Taurus Pistols: The PT-99 Semi-Auto
I've had a Taurus PT-99 autoloader for about 8 years now and I can't say that I have any complaints. In fact, even though I was able to afford just about any 9mm pistol on the market, I chose the Taurus for it's combination of quality and features. It is well made, well finished, accurate and has proven to be completely reliable.
For those not familiar with the PT-99 it comes with adjustable sights but is otherwise very similar to the Taurus PT-92. It is a large, double action, exposed hammer, double stack, 9mm service pistol--a "wonder-nine" if you will. Visually and mechanically it is very similar to the Beretta 92, and it employs the same takedown system. At one time Taurus of Brazil produced Beretta pistols under license for the Brazilian military.
The basic specifications for the PT-99 are as follows: Caliber 9mm Luger (9x19); Capacity 15+1; Barrel length 5"; Overall length 8.5"; Height 5.39"; Width 1.45"; Weight 34 ounces; Sights Blade front, micrometer click-adjustable rear; Manual safety Ambidextrous, locks trigger and slide; Finish Blue or stainless steel; List price (2006) $578 (Blue).
As someone who grew up shooting my dad's Colt 1911, I found the frame mounted safety to be easier to use than the slide mounted lever on Beretta's similar 92 series. I think the ability to carry cocked and locked is a worthwhile option not available on the Beretta pistols. The PT-99's adjustable sights are also a nice touch. I would recommend Taurus semi-autos to anyone.
Taurus Model 941
Taurus revolvers are a different story, however. Taurus revolvers have actions based on the basic Smith & Wesson design. They look, feel, and function much like a S&W. Their Model 941 double action, eight shot .22 seemed like a great first pistol for a friend a few years ago. It was light, compact and had the simplicity and reliability (or so I thought) inherent in all double action revolvers. Unfortunately, it never lived up to its billing.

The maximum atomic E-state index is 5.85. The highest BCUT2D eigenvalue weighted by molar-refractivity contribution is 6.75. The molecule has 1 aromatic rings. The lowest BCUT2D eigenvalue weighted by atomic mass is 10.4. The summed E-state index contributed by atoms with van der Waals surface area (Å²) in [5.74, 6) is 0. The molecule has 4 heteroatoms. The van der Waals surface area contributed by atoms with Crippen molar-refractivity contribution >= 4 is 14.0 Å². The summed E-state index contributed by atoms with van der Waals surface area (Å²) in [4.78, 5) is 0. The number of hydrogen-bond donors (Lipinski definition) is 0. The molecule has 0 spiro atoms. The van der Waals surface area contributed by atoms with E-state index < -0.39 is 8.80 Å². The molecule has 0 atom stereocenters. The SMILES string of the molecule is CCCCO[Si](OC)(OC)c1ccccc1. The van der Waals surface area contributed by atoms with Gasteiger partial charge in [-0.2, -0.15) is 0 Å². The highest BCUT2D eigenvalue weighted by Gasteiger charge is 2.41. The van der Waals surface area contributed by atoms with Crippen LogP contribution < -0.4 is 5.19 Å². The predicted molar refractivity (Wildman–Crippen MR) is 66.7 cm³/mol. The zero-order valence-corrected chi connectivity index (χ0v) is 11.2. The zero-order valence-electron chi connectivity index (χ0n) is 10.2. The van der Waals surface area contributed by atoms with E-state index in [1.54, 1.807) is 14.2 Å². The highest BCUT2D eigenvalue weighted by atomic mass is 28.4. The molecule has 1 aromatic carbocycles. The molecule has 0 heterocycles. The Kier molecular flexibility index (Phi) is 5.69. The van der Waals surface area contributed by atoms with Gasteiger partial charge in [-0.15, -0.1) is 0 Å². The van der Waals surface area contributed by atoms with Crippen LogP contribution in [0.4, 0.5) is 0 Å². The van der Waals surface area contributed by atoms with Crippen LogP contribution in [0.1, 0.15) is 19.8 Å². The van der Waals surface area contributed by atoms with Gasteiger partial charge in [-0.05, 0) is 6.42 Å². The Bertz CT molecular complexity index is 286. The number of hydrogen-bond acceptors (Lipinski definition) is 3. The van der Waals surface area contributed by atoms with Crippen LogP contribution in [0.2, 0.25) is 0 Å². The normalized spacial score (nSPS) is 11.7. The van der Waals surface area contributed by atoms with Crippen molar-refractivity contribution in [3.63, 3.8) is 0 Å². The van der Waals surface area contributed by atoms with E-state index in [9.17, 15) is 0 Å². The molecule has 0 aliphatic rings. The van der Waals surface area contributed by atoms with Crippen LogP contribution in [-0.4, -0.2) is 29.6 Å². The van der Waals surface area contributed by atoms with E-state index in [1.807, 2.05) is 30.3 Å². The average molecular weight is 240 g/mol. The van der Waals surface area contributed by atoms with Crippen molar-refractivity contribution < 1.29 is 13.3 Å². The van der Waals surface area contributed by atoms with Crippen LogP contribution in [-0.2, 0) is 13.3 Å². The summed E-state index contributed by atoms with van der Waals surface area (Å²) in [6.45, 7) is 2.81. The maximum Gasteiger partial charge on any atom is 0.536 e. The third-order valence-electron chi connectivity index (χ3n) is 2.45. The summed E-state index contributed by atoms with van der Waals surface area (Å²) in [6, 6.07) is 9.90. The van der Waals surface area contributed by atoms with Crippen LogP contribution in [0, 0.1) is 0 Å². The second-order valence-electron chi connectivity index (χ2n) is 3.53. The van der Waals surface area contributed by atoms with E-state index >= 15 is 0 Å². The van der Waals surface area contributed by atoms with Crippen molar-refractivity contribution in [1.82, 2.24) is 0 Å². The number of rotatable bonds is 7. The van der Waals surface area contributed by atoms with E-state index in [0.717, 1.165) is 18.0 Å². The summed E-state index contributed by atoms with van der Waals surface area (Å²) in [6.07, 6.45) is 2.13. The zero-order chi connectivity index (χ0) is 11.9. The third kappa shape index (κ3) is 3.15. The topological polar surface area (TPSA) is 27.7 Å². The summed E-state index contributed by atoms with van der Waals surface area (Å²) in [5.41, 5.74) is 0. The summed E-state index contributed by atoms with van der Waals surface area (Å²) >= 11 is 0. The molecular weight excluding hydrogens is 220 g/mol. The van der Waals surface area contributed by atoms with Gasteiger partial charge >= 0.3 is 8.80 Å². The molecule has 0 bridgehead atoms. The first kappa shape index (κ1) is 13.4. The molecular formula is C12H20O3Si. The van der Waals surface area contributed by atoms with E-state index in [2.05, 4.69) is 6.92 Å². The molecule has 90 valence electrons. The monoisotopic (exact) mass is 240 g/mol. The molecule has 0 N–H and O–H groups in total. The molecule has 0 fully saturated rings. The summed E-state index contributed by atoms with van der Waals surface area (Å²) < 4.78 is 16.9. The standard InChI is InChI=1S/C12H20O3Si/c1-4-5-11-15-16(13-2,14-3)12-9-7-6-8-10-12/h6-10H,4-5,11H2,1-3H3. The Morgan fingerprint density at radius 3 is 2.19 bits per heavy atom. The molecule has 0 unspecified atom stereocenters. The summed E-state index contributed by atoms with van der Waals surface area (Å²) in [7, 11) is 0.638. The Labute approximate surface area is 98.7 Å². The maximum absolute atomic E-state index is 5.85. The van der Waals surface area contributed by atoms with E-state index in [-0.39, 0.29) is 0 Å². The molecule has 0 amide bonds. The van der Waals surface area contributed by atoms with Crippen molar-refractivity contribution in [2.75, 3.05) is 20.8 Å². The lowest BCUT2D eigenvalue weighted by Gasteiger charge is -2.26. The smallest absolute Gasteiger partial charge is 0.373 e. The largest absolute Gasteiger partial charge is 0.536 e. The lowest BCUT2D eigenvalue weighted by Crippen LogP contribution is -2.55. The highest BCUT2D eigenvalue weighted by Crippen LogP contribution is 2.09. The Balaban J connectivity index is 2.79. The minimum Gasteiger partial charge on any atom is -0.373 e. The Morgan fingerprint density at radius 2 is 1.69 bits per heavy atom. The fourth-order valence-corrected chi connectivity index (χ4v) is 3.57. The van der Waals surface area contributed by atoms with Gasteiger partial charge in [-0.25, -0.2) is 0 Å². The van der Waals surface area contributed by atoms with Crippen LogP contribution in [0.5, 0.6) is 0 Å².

The basic specifications of the Model 94/941 are as follows: Caliber .22 LR or .22 WMR; Cylinder capacity 8; Barrel lengths 2", 4", 5"; Weight 25 ounces w/4" barrel; Sights Serrated ramp front, micrometer click-adjustable rear; Grips Brazilian hardwood; Finish Blue or stainless steel; List price (2006) $344 (Blue).
The 941 was plagued by misfires from day one, but worse than that it had a very rough bore. In it's first cleaning I was pushing large shards and chunks of lead out of the bore. We returned it to the factory for repair, listing our complaints and it was returned with a new mainspring and a freshly cleaned, but not replaced, barrel.
We tried it again and found that the misfiring problem was improved, but not cured; and, of course, by the end of the session the barrel was just as obstructed as before. We returned it again and in a few weeks were surprised to receive a brand new gun. The new revolver was an improvement over the pistol it replaced but it still misfired sometimes and the barrel still fouled frequently, although not as frequently as the first one.
Since then I have read a Taurus revolver review in Guns And Ammo magazine that reported the same barrel fouling problem, so I think that the problems we experienced are manufacturing/design flaws and not the result of purchasing a rare lemon that accidentally made it through quality control.
In addition to the aforementioned problems I have also noticed that the side plates of Taurus revolvers are not as well fitted as American revolvers; and the trigger pull, although adequate, couldn't compare with a Smith and Wesson or Colt. (I used to love Smith and Wesson revolvers but I'll never buy another Smith and Wesson due to the sorry deal they cut with the Clinton Administration.) Anyway, that's my experience with Taurus pistols!
Note: This article can also be found on the Product Reviews page.
Copyright 2002, 2007 by Steve Guarino. All rights reserved.